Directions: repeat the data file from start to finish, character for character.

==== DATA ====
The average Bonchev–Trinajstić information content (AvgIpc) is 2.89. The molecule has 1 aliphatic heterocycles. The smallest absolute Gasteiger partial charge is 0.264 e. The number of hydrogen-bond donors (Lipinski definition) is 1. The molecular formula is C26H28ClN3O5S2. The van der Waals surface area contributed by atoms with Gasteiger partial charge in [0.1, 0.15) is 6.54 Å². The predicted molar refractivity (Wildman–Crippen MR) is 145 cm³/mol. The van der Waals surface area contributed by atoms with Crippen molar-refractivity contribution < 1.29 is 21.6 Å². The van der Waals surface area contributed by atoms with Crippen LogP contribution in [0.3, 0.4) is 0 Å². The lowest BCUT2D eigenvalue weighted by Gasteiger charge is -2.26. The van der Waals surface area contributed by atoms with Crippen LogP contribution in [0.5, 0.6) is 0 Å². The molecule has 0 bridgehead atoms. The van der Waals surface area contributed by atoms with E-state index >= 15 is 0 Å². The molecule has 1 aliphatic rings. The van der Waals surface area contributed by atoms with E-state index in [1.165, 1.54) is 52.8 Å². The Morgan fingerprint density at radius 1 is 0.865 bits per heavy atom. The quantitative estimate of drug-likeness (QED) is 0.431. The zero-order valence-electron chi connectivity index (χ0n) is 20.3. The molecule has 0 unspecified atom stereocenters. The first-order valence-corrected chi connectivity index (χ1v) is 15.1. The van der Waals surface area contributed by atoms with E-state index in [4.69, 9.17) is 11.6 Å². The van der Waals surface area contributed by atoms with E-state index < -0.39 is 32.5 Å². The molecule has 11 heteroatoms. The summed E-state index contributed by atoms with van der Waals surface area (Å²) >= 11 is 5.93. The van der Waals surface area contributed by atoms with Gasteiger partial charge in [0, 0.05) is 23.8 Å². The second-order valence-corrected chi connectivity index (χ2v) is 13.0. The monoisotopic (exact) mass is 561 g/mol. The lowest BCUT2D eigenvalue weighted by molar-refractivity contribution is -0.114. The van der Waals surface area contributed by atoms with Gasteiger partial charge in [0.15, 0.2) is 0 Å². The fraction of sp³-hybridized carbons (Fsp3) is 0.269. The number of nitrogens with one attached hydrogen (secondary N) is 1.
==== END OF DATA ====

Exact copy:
The average Bonchev–Trinajstić information content (AvgIpc) is 2.89. The molecule has 1 aliphatic heterocycles. The smallest absolute Gasteiger partial charge is 0.264 e. The number of hydrogen-bond donors (Lipinski definition) is 1. The molecular formula is C26H28ClN3O5S2. The van der Waals surface area contributed by atoms with Gasteiger partial charge in [0.1, 0.15) is 6.54 Å². The predicted molar refractivity (Wildman–Crippen MR) is 145 cm³/mol. The van der Waals surface area contributed by atoms with Crippen molar-refractivity contribution < 1.29 is 21.6 Å². The van der Waals surface area contributed by atoms with Crippen LogP contribution in [0.3, 0.4) is 0 Å². The lowest BCUT2D eigenvalue weighted by Gasteiger charge is -2.26. The van der Waals surface area contributed by atoms with Crippen LogP contribution in [0.5, 0.6) is 0 Å². The molecule has 0 bridgehead atoms. The van der Waals surface area contributed by atoms with E-state index >= 15 is 0 Å². The molecule has 1 aliphatic rings. The van der Waals surface area contributed by atoms with E-state index in [1.165, 1.54) is 52.8 Å². The Morgan fingerprint density at radius 1 is 0.865 bits per heavy atom. The quantitative estimate of drug-likeness (QED) is 0.431. The zero-order valence-electron chi connectivity index (χ0n) is 20.3. The molecule has 0 unspecified atom stereocenters. The first-order valence-corrected chi connectivity index (χ1v) is 15.1. The van der Waals surface area contributed by atoms with E-state index in [4.69, 9.17) is 11.6 Å². The van der Waals surface area contributed by atoms with E-state index < -0.39 is 32.5 Å². The molecule has 11 heteroatoms. The summed E-state index contributed by atoms with van der Waals surface area (Å²) >= 11 is 5.93. The van der Waals surface area contributed by atoms with Gasteiger partial charge in [0, 0.05) is 23.8 Å². The second-order valence-corrected chi connectivity index (χ2v) is 13.0. The monoisotopic (exact) mass is 561 g/mol. The lowest BCUT2D eigenvalue weighted by molar-refractivity contribution is -0.114. The van der Waals surface area contributed by atoms with Gasteiger partial charge in [0.15, 0.2) is 0 Å². The fraction of sp³-hybridized carbons (Fsp3) is 0.269. The number of nitrogens with one attached hydrogen (secondary N) is 1.